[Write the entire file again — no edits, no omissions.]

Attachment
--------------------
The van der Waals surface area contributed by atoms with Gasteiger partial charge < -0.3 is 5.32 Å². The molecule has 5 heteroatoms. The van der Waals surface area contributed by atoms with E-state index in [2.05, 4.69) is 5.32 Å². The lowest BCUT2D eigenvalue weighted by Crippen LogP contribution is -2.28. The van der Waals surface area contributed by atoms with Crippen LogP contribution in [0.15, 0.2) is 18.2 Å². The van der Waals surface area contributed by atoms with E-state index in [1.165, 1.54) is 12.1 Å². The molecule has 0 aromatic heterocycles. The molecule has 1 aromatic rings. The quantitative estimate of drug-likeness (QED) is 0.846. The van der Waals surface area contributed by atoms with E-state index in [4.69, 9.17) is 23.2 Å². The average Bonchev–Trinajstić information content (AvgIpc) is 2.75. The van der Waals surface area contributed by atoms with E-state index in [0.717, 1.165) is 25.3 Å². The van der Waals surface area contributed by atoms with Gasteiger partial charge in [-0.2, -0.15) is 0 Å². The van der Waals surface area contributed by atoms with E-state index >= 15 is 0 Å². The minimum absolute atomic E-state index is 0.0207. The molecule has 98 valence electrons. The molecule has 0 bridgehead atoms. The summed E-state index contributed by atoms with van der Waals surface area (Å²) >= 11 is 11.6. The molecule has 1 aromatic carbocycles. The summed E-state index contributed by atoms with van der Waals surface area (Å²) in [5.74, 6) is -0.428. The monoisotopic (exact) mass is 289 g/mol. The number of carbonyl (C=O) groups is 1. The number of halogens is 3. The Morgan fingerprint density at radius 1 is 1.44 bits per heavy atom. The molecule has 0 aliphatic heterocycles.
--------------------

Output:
The van der Waals surface area contributed by atoms with Gasteiger partial charge < -0.3 is 5.32 Å². The molecule has 5 heteroatoms. The van der Waals surface area contributed by atoms with E-state index in [2.05, 4.69) is 5.32 Å². The lowest BCUT2D eigenvalue weighted by Crippen LogP contribution is -2.28. The van der Waals surface area contributed by atoms with Crippen LogP contribution in [0.15, 0.2) is 18.2 Å². The van der Waals surface area contributed by atoms with E-state index in [1.165, 1.54) is 12.1 Å². The molecule has 0 aromatic heterocycles. The molecule has 1 aromatic rings. The quantitative estimate of drug-likeness (QED) is 0.846. The van der Waals surface area contributed by atoms with E-state index in [4.69, 9.17) is 23.2 Å². The average Bonchev–Trinajstić information content (AvgIpc) is 2.75. The van der Waals surface area contributed by atoms with E-state index in [0.717, 1.165) is 25.3 Å². The van der Waals surface area contributed by atoms with Gasteiger partial charge in [-0.2, -0.15) is 0 Å². The van der Waals surface area contributed by atoms with E-state index >= 15 is 0 Å². The minimum absolute atomic E-state index is 0.0207. The molecule has 98 valence electrons. The molecule has 0 bridgehead atoms. The summed E-state index contributed by atoms with van der Waals surface area (Å²) >= 11 is 11.6. The molecule has 1 aromatic carbocycles. The summed E-state index contributed by atoms with van der Waals surface area (Å²) in [5.74, 6) is -0.428. The monoisotopic (exact) mass is 289 g/mol. The number of carbonyl (C=O) groups is 1. The number of halogens is 3. The Morgan fingerprint density at radius 1 is 1.44 bits per heavy atom. The molecule has 0 aliphatic heterocycles.